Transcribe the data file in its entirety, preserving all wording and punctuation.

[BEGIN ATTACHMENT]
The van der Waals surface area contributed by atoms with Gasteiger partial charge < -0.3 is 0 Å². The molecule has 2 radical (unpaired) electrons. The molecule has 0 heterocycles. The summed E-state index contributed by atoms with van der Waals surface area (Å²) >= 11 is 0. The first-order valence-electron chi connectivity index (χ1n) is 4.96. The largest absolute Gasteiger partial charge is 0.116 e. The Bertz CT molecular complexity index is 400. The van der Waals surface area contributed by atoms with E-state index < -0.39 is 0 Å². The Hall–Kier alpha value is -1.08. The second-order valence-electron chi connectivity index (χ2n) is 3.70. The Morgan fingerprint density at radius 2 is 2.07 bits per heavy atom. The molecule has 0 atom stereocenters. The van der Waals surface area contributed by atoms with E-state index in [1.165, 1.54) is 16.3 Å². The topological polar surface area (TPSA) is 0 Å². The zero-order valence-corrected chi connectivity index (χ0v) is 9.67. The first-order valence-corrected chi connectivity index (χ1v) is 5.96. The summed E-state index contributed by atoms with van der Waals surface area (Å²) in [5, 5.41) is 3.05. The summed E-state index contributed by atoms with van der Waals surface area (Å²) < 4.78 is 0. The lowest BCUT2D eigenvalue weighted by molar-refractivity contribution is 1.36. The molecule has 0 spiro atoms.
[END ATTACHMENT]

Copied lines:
The van der Waals surface area contributed by atoms with Gasteiger partial charge < -0.3 is 0 Å². The molecule has 2 radical (unpaired) electrons. The molecule has 0 heterocycles. The summed E-state index contributed by atoms with van der Waals surface area (Å²) >= 11 is 0. The first-order valence-electron chi connectivity index (χ1n) is 4.96. The largest absolute Gasteiger partial charge is 0.116 e. The Bertz CT molecular complexity index is 400. The van der Waals surface area contributed by atoms with E-state index < -0.39 is 0 Å². The Hall–Kier alpha value is -1.08. The second-order valence-electron chi connectivity index (χ2n) is 3.70. The Morgan fingerprint density at radius 2 is 2.07 bits per heavy atom. The molecule has 0 atom stereocenters. The van der Waals surface area contributed by atoms with E-state index in [1.165, 1.54) is 16.3 Å². The topological polar surface area (TPSA) is 0 Å². The zero-order valence-corrected chi connectivity index (χ0v) is 9.67. The first-order valence-corrected chi connectivity index (χ1v) is 5.96. The summed E-state index contributed by atoms with van der Waals surface area (Å²) in [5, 5.41) is 3.05. The summed E-state index contributed by atoms with van der Waals surface area (Å²) < 4.78 is 0. The lowest BCUT2D eigenvalue weighted by molar-refractivity contribution is 1.36. The molecule has 0 spiro atoms.